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October 31, 2003

Class connects citizens to deaf community

From: Fond du Lac Reporter, WI - Oct 31, 2003

By Kelly Tucker the reporter

A class that promises to help people both in their private and professional lives has become popular at the Assembly of God, 825 Fond du Lac Ave., in Fond du Lac.

Maria Spoto began teaching the sign language class as a result of much encouragement from her pastor, James Burnette. Although reluctant to initiate the class, she was overwhelmed with the amount of interest the class generated.

In the six weeks that Spoto has been teaching the sign language class, her 22 students have not only gained a sizeable vocabulary but also a deeper appreciation for the deaf culture.

Students range in age and job titles, and many have taken a personal interest in learning the language and in learning to better communicate with the deaf.

Sue Vollmer is an occupational therapist who works with special needs kids in Kewaskum. She said that she is taking the class not only to enrich her life but to enrich the lives of her students.

"In the school district, there are more deaf children than you think," she said. "If you don't communicate with them, you can't get to know them. Deaf children and people are people, too. They're neat, they have feelings, and they make you smile. I am satisfied now that I am able to communicate with members of the deaf community. It would also be nice if I could get a better understanding of deaf culture as well."

Stacy Haase, 28, of Fond du Lac said that there is a possibility that she may become deaf someday and is taking the class so that she will be prepared. If she does become deaf, Haase wants to be able to continue to communicate with those around her.

"I was born 2½ months early. I am completely deaf in my left ear and partially deaf in my right," Haase said, "Every so many years, I do lose some hearing in my right ear, but my left ear can't get any worse. Hopefully, I won't become completely deaf. But even if I don't go completely deaf, I'll continue to use sign language because I know a lot of people who are deaf, and it's a way for us to communicate."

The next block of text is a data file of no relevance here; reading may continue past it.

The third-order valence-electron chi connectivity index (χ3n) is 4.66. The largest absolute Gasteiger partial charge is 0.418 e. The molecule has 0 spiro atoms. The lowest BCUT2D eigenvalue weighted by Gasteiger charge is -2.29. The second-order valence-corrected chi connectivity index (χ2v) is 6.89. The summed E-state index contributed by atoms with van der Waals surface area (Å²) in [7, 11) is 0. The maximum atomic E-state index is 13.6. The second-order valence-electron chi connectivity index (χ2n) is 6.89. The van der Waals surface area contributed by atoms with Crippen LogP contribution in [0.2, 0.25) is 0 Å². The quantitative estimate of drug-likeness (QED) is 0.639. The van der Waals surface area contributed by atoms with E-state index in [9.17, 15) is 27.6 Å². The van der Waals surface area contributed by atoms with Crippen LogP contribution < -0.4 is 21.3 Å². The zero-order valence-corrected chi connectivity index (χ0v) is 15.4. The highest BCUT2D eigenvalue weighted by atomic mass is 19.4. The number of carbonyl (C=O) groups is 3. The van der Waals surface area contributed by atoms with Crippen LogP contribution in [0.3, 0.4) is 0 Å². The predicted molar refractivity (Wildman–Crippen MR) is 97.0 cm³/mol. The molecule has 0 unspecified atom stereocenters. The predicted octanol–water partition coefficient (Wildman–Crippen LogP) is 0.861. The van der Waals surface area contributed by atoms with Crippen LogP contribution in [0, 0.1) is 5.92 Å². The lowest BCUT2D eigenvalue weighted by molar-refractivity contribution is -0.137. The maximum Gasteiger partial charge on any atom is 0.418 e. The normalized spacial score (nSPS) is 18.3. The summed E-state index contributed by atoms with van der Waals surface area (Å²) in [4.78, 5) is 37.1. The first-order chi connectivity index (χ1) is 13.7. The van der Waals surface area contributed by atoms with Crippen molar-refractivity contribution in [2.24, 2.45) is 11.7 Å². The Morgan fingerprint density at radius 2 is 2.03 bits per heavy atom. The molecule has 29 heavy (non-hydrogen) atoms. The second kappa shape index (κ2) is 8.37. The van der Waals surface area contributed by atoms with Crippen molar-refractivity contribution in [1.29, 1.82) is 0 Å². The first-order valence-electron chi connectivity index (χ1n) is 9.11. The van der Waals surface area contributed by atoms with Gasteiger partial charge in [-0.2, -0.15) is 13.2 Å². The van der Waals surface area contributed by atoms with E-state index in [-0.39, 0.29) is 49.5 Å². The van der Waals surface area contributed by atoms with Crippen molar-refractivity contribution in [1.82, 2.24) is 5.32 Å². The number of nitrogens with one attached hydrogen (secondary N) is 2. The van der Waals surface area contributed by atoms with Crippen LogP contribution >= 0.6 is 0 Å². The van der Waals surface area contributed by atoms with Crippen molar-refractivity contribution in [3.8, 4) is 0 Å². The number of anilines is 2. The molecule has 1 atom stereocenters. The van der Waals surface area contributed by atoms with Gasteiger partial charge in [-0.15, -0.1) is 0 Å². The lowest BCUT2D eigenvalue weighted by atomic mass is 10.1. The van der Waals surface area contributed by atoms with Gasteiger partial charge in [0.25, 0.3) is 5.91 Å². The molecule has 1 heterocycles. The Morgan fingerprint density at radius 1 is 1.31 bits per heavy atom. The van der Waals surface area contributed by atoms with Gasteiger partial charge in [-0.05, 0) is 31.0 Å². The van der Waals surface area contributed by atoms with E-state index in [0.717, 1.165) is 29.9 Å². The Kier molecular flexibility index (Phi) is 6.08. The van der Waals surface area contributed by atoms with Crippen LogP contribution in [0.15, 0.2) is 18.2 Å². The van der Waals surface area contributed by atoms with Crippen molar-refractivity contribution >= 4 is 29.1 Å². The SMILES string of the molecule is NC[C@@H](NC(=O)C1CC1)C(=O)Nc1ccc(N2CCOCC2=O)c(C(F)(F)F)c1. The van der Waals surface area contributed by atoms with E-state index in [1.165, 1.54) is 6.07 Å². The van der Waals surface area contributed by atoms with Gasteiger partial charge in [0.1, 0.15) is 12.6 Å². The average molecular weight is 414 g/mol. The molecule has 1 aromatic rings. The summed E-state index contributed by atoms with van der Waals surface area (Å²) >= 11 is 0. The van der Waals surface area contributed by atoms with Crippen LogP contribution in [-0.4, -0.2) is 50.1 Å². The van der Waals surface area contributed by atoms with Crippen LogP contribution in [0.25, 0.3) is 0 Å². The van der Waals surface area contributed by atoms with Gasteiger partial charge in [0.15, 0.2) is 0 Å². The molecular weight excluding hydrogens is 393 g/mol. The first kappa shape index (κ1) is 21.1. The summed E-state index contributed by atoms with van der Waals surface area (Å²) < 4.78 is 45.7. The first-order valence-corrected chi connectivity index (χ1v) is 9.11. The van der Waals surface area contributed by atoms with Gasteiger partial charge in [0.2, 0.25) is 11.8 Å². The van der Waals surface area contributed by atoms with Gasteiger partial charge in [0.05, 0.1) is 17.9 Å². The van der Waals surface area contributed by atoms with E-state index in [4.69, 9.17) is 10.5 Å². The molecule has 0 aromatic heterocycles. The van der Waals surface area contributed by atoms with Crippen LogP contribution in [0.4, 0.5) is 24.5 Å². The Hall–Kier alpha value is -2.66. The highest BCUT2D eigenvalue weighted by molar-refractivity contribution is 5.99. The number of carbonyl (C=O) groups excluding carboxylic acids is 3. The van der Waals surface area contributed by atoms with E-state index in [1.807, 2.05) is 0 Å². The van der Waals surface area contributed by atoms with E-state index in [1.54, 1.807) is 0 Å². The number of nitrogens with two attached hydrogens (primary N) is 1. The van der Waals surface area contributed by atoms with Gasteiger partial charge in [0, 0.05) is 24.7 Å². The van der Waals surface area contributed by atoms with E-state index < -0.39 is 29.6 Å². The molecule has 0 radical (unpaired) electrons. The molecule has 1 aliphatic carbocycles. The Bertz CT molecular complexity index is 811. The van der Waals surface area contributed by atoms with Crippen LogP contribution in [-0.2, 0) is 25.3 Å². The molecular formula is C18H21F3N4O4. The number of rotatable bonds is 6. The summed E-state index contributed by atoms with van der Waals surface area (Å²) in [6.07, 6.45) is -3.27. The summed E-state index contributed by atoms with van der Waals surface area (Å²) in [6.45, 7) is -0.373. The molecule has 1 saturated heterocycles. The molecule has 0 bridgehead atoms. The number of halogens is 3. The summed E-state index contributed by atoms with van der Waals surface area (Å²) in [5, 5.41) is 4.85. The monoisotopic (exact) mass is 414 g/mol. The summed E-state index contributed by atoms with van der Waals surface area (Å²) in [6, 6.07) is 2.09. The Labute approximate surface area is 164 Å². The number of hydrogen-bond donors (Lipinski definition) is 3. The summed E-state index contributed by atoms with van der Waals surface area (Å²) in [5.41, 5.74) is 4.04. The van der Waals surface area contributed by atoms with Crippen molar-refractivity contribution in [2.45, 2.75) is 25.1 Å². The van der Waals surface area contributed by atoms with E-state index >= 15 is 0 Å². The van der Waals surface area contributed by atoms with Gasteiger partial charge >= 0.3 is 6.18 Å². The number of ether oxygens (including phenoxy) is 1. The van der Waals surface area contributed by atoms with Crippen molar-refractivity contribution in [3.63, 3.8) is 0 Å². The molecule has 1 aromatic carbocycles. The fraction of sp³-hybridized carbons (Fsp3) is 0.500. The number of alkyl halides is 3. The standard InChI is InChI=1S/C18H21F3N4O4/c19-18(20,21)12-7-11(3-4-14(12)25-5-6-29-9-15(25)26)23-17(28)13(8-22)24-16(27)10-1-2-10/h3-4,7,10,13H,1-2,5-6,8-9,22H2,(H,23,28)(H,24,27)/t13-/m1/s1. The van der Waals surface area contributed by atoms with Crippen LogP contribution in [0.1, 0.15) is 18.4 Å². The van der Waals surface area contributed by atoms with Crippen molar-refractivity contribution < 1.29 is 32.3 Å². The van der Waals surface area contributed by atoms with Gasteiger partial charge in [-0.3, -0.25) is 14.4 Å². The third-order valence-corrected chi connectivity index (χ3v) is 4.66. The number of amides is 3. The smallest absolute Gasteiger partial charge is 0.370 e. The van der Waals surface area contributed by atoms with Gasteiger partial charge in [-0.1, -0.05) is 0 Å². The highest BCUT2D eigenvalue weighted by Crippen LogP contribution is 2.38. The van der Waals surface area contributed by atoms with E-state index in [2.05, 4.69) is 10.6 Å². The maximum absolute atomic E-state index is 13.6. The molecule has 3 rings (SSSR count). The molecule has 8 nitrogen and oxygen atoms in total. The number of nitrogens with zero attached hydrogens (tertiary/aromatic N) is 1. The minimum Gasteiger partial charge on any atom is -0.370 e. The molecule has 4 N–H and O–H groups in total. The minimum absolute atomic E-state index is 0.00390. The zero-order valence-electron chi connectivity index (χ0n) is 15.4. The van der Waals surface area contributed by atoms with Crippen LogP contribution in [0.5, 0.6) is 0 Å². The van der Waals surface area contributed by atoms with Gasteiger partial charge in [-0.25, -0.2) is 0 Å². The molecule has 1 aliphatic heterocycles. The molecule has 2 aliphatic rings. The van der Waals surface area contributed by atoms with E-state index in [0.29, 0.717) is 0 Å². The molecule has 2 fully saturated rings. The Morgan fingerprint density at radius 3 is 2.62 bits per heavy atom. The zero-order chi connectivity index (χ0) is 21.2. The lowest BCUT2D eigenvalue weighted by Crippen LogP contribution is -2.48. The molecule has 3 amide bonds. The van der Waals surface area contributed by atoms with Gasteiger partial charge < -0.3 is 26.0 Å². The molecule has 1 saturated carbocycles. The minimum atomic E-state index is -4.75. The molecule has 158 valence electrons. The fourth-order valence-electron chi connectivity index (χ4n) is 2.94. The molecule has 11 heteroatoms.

Julie Kuhnz, 23, of Fond du Lac, and a recent UW-Oshkosh graduate, said that her first experiences with the language came from encounters with her deaf friends who would occasionally teach her signs. Now that she has a degree in special education, Kuhnz sees signing as a skill that would aid her in her teaching career.

Instructor Spoto said she wants to reach out to Fond du Lac's deaf community, even though the number of deaf people in the community is small.

"There is a much bigger deaf community in surrounding areas than there is in the Fond du Lac area," Spoto said. "However, because there are deaf people in the community, it saddens me that they would have to go to Oshkosh or Milwaukee to talk to somebody. I wanted to let them know that they don't have to go Milwaukee or Oshkosh — they can have a gathering place right here.

"The people in this class are showing that they have a genuine interest in deaf people. They want to help, and they want to get closer to the deaf community."

Spoto also said that because there are not a lot of interpreters in the area, she is hopeful that the class will get both her students and others interested in interpreting.

The current class ends Dec. 10, and a new class or a continuing class is expected to begin in early January.

Copyright © 2003 Gannett Wisconsin Online.